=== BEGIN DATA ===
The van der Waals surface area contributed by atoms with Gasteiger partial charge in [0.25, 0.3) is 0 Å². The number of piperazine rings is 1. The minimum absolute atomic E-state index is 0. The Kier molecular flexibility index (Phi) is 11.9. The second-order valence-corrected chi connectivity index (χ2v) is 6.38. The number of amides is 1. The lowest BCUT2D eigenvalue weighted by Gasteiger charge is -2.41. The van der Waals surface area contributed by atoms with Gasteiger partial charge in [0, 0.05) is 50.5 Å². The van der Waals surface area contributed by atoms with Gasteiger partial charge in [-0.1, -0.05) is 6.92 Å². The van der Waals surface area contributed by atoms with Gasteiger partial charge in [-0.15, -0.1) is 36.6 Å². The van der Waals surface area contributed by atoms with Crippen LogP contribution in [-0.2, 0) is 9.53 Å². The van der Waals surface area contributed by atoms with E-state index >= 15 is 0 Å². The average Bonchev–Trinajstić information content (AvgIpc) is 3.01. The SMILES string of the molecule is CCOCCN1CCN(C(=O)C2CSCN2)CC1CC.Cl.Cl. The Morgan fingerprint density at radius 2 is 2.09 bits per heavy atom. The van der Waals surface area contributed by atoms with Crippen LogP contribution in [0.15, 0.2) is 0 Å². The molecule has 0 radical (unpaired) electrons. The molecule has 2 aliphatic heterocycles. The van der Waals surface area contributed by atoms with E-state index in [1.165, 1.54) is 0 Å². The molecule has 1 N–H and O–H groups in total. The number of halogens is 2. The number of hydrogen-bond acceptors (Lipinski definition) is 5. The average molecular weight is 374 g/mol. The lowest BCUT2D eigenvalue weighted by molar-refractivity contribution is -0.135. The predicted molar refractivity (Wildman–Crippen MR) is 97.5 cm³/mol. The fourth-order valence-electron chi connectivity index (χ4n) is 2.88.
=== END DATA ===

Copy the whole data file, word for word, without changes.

The van der Waals surface area contributed by atoms with Gasteiger partial charge in [0.25, 0.3) is 0 Å². The number of piperazine rings is 1. The minimum absolute atomic E-state index is 0. The Kier molecular flexibility index (Phi) is 11.9. The second-order valence-corrected chi connectivity index (χ2v) is 6.38. The number of amides is 1. The lowest BCUT2D eigenvalue weighted by Gasteiger charge is -2.41. The van der Waals surface area contributed by atoms with Gasteiger partial charge in [0, 0.05) is 50.5 Å². The van der Waals surface area contributed by atoms with Gasteiger partial charge in [-0.1, -0.05) is 6.92 Å². The van der Waals surface area contributed by atoms with Gasteiger partial charge in [-0.15, -0.1) is 36.6 Å². The van der Waals surface area contributed by atoms with Crippen LogP contribution in [-0.2, 0) is 9.53 Å². The van der Waals surface area contributed by atoms with E-state index >= 15 is 0 Å². The average Bonchev–Trinajstić information content (AvgIpc) is 3.01. The SMILES string of the molecule is CCOCCN1CCN(C(=O)C2CSCN2)CC1CC.Cl.Cl. The Morgan fingerprint density at radius 2 is 2.09 bits per heavy atom. The van der Waals surface area contributed by atoms with Crippen LogP contribution in [0.15, 0.2) is 0 Å². The molecule has 0 radical (unpaired) electrons. The molecule has 2 aliphatic heterocycles. The van der Waals surface area contributed by atoms with E-state index in [1.165, 1.54) is 0 Å². The molecule has 1 N–H and O–H groups in total. The number of halogens is 2. The number of hydrogen-bond acceptors (Lipinski definition) is 5. The average molecular weight is 374 g/mol. The lowest BCUT2D eigenvalue weighted by molar-refractivity contribution is -0.135. The predicted molar refractivity (Wildman–Crippen MR) is 97.5 cm³/mol. The fourth-order valence-electron chi connectivity index (χ4n) is 2.88.